I headed out around 6.30 am and the experience of hearing my footsteps echoing as I descended on the solitary cobblestone streets traversing across the town plaza without a soul in site, was simply divine. By the time I arrived at the Charles Bridge it wasn’t completely deserted but it was peaceful and there was amble time to soak up the views and morning light in relative peace and quiet.
2. Go see the Kostel Nejsvětějšího Salvátora church at night
Bearing the above in mind, there is one building that I particularly enjoyed seeing lit up at night – the Kostel Nejsvětějšího Salvátora – the church that overlooks the entrance to the Charles Bridge on the old town side of the bridge. Sure, in the day it was impressive, but there was something extra special about seeing it illuminated at night that gave it a depth I just hadn’t noticed in the day. Note – the entrance to the Charles Bridge will not be quiet at night but I think it is a fair price to pay for the view that awaits.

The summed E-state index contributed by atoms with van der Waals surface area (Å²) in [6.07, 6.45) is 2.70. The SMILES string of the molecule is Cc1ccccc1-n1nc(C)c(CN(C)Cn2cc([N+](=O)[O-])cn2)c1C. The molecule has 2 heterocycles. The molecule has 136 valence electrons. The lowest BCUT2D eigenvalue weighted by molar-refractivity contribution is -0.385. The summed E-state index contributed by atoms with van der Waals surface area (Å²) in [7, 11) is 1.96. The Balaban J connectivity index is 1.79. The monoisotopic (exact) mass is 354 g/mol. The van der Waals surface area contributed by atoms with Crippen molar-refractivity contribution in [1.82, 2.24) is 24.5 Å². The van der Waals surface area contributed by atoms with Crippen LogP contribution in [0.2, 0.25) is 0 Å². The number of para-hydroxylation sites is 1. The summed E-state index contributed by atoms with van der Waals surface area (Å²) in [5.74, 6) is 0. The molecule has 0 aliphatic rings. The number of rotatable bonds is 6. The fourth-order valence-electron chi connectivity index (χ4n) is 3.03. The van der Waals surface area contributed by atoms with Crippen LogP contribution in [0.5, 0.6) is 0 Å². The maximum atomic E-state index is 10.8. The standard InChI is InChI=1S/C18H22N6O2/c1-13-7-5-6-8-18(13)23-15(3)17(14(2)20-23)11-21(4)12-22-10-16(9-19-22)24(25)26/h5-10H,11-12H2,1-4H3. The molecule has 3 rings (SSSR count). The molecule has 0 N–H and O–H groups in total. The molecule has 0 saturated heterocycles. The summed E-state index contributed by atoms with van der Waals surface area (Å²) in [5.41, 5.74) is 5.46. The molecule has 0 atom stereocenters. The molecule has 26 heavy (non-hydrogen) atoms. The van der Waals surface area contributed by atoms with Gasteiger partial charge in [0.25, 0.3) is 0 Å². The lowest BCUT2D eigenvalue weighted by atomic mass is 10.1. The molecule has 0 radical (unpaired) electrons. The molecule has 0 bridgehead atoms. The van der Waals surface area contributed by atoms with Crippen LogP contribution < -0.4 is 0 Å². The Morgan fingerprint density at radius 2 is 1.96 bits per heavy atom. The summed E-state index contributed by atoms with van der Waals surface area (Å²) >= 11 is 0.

3. Try a beer tasting at U Kunstatu
This place was stumbled upon quite by chance but it was exactly what the doctor ordered – a quiet, historic courtyard, tucked away from the main streets of the old town where we are greeted with a choice of empty seats. The bonus is they have a tasting menu offering 6 beers to sample of which we chose a selection of light ales. These were uniquely flavoured with grapefruit and pepper notes – my two favourites being the ‘Apollo Galaxy’ which had a fruity aroma, citrus notes and a bitter hops aftertaste as well as the ‘Max 11’ Czech Pilsner which was sweet and malty.
I did notice a trickle of tourists who appeared to be on group tours who would pause at the entrance before going into the building and emerging about 5 minutes later. They weren’t at all a bother but it did make me curious as to what was of particular interest here. After enquiring with our waiter I learned that this was actually the second oldest building in Prague and they have a huge cellar in the basement that dates back to the 12th century so this is a must see if you go to visit!